Can I protect my ideas before getting a copyright? How? 5 Answers as of June 03, 2015

I have been discussing an idea that I have with my friends and colleagues. Is there any sort of way that I can prove that I had this idea first before getting it copyrighted, so none of them can take it? I guess what I am asking is, is there a way that I can show that my idea existed at a certain time prior to anyone else thinking of it? Do I need to also prove that it was my idea first before speaking with a lawyer? I am fearful (more fearful about my friends and colleagues) that they might also steal my idea.

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Banner & Witcoff, Ltd. | Ernie Linek
The fact that you have shared your idea with others could make it very hard (maybe impossible) to prove that you were the first to come up with the idea. Copyright is a form of protection grounded in the U.S. Constitution and granted by law for original works of authorship fixed in a tangible medium of expression. Copyright covers both published and unpublished works. Copyright, a form of intellectual property law, protects original works of authorship including literary, dramatic, musical, and artistic works, such as poetry, novels, movies, songs, computer software, and architecture. Copyright does not protect facts, ideas, systems, or methods of operation, although it may protect the way these things are expressed. Next time - keep an "idea journal" - write down your ideas in a bound book - date the pages, keep a record. Then you can share and you will have something to prove that you had an idea as of a certain date.
Answer Applies to: Massachusetts
Replied: 6/3/2015
Webb IP Law Group
Webb IP Law Group | Jason P Webb
You should speak with a lawyer first.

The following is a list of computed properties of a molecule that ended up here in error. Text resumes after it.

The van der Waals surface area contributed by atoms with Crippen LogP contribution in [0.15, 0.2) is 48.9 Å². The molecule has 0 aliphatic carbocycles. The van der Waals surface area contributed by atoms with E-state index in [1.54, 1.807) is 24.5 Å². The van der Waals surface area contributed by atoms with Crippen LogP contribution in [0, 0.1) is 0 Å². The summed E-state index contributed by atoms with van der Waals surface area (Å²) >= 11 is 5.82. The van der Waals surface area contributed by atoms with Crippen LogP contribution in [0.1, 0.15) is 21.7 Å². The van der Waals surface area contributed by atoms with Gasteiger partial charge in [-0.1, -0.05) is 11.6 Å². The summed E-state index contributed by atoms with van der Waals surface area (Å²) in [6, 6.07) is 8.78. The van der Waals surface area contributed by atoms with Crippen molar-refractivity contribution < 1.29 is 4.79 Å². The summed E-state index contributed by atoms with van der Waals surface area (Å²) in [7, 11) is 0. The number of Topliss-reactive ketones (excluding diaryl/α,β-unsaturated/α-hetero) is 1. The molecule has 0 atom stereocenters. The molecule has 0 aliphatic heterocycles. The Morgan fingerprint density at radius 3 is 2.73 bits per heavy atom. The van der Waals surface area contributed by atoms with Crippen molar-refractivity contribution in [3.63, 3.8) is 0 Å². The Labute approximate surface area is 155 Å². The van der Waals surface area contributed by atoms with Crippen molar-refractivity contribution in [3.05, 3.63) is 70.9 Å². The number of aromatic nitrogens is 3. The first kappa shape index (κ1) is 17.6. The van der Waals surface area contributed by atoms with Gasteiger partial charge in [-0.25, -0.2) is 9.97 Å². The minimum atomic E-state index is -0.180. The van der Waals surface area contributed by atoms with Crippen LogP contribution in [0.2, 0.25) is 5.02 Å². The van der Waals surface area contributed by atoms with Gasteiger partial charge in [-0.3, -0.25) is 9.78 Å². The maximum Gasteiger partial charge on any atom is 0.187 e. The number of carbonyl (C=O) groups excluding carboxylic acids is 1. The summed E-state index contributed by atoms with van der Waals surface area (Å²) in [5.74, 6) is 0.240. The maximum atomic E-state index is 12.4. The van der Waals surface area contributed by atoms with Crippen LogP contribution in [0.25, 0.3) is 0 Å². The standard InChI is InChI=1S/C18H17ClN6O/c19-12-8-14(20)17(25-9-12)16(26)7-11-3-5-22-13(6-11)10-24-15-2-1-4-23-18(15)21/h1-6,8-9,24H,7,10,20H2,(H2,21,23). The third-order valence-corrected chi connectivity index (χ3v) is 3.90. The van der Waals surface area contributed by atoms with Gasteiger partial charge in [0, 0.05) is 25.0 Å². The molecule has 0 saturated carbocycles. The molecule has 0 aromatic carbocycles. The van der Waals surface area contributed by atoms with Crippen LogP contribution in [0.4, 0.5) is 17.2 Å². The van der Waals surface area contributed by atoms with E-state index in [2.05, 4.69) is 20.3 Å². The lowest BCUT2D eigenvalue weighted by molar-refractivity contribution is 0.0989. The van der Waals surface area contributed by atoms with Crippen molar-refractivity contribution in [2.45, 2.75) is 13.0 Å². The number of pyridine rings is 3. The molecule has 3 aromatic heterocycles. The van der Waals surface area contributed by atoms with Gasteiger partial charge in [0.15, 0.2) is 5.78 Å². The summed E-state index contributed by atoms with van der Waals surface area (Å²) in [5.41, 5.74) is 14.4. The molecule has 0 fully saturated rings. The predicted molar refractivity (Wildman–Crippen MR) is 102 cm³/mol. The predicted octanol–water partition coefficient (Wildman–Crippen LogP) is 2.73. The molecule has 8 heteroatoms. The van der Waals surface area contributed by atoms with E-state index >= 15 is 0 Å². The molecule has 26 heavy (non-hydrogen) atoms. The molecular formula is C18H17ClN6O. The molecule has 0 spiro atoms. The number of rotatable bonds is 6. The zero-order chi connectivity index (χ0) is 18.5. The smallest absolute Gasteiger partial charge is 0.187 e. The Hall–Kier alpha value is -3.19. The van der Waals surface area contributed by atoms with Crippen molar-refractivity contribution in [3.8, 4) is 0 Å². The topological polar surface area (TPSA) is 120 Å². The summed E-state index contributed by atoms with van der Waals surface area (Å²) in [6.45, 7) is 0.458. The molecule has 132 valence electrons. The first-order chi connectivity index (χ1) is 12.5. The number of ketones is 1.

Answer Applies to: Utah
Replied: 6/3/2015
Michael M. Ahmadshahi
Michael M. Ahmadshahi | Michael M. Ahmadshahi, Ph.D., Esq.
First, you have to be clear what it is you want to protect. Ideas are NOT copyrightable. You can only protect ideas through filing a patent application. Assuming you are talking about a form of expressing the idea, then you must put that expression on a tangible medium like a piece of paper, or in digital format such a Word document. Once you do that, you have the copyright to that expression. It is advisable that you also register it with the Copyright Office.
Answer Applies to: California
Replied: 6/3/2015
Law Office of Kirk Buhler
Law Office of Kirk Buhler | Kirk A Buhler
A copyright is for an artistic expression like a song, book or picture. I think you want a patent. The patent office operates on a first-to-file process, not first-to-invent. When a patent application is prepared you will sign a declaration that you are the inventor.
Answer Applies to: California
Replied: 6/3/2015
Sebby Law Office
Sebby Law Office | Jayne Sebby
Under U.S. copyright law, you can only protect the finished work. You can't prevent others from using the underlying idea in their own original works.
Answer Applies to: Nebraska
Replied: 6/3/2015
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